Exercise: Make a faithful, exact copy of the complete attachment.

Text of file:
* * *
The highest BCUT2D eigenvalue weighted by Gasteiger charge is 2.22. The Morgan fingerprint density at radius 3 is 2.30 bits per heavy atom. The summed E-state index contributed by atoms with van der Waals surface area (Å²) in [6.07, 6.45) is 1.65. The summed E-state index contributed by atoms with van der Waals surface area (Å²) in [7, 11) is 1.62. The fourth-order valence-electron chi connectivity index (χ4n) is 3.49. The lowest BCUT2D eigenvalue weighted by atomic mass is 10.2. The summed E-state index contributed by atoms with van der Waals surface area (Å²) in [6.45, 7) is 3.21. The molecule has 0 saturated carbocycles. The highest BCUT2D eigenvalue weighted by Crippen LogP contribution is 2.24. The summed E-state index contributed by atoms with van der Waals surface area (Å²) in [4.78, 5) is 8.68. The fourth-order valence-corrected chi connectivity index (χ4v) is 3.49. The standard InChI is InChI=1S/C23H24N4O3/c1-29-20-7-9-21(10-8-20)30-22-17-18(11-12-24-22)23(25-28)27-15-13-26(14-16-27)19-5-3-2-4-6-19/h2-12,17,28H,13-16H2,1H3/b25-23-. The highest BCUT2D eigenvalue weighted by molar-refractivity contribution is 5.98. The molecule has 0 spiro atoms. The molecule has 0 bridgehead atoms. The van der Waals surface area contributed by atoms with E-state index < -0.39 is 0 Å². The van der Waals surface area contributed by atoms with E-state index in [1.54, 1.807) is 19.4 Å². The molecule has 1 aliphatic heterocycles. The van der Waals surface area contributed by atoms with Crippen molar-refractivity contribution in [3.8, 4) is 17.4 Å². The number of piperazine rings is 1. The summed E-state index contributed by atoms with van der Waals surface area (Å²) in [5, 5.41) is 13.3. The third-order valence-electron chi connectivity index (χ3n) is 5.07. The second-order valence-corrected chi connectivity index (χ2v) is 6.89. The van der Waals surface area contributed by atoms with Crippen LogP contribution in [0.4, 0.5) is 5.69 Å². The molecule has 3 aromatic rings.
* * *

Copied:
The highest BCUT2D eigenvalue weighted by Gasteiger charge is 2.22. The Morgan fingerprint density at radius 3 is 2.30 bits per heavy atom. The summed E-state index contributed by atoms with van der Waals surface area (Å²) in [6.07, 6.45) is 1.65. The summed E-state index contributed by atoms with van der Waals surface area (Å²) in [7, 11) is 1.62. The fourth-order valence-electron chi connectivity index (χ4n) is 3.49. The lowest BCUT2D eigenvalue weighted by atomic mass is 10.2. The summed E-state index contributed by atoms with van der Waals surface area (Å²) in [6.45, 7) is 3.21. The molecule has 0 saturated carbocycles. The highest BCUT2D eigenvalue weighted by Crippen LogP contribution is 2.24. The summed E-state index contributed by atoms with van der Waals surface area (Å²) in [4.78, 5) is 8.68. The fourth-order valence-corrected chi connectivity index (χ4v) is 3.49. The standard InChI is InChI=1S/C23H24N4O3/c1-29-20-7-9-21(10-8-20)30-22-17-18(11-12-24-22)23(25-28)27-15-13-26(14-16-27)19-5-3-2-4-6-19/h2-12,17,28H,13-16H2,1H3/b25-23-. The highest BCUT2D eigenvalue weighted by molar-refractivity contribution is 5.98. The molecule has 0 spiro atoms. The molecule has 0 bridgehead atoms. The van der Waals surface area contributed by atoms with E-state index < -0.39 is 0 Å². The van der Waals surface area contributed by atoms with E-state index in [1.54, 1.807) is 19.4 Å². The molecule has 1 aliphatic heterocycles. The van der Waals surface area contributed by atoms with Crippen molar-refractivity contribution in [3.8, 4) is 17.4 Å². The number of piperazine rings is 1. The summed E-state index contributed by atoms with van der Waals surface area (Å²) in [5, 5.41) is 13.3. The third-order valence-electron chi connectivity index (χ3n) is 5.07. The second-order valence-corrected chi connectivity index (χ2v) is 6.89. The van der Waals surface area contributed by atoms with Crippen LogP contribution in [0.4, 0.5) is 5.69 Å². The molecule has 3 aromatic rings.